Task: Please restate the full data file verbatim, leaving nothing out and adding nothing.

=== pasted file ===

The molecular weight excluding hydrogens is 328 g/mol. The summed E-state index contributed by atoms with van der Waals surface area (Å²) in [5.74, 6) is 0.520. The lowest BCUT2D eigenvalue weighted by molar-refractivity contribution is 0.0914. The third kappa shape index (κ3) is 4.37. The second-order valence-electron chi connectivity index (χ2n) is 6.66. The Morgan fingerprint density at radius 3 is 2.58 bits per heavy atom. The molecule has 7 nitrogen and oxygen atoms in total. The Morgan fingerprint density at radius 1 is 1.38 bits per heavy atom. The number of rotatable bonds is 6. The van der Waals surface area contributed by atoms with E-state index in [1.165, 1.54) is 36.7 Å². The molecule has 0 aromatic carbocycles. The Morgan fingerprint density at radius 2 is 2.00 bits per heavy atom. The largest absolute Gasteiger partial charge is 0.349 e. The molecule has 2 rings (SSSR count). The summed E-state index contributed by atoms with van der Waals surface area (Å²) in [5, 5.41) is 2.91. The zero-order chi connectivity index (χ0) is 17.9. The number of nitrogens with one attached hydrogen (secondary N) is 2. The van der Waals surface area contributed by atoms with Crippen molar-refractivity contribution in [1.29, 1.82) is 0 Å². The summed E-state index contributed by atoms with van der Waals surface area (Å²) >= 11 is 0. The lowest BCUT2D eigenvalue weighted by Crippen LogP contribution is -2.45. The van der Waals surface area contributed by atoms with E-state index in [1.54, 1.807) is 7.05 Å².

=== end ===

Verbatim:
The molecular weight excluding hydrogens is 328 g/mol. The summed E-state index contributed by atoms with van der Waals surface area (Å²) in [5.74, 6) is 0.520. The lowest BCUT2D eigenvalue weighted by molar-refractivity contribution is 0.0914. The third kappa shape index (κ3) is 4.37. The second-order valence-electron chi connectivity index (χ2n) is 6.66. The Morgan fingerprint density at radius 3 is 2.58 bits per heavy atom. The molecule has 7 nitrogen and oxygen atoms in total. The Morgan fingerprint density at radius 1 is 1.38 bits per heavy atom. The number of rotatable bonds is 6. The van der Waals surface area contributed by atoms with E-state index in [1.165, 1.54) is 36.7 Å². The molecule has 0 aromatic carbocycles. The Morgan fingerprint density at radius 2 is 2.00 bits per heavy atom. The largest absolute Gasteiger partial charge is 0.349 e. The molecule has 2 rings (SSSR count). The summed E-state index contributed by atoms with van der Waals surface area (Å²) in [5, 5.41) is 2.91. The zero-order chi connectivity index (χ0) is 17.9. The number of nitrogens with one attached hydrogen (secondary N) is 2. The van der Waals surface area contributed by atoms with Crippen molar-refractivity contribution in [1.29, 1.82) is 0 Å². The summed E-state index contributed by atoms with van der Waals surface area (Å²) >= 11 is 0. The lowest BCUT2D eigenvalue weighted by Crippen LogP contribution is -2.45. The van der Waals surface area contributed by atoms with E-state index in [1.54, 1.807) is 7.05 Å².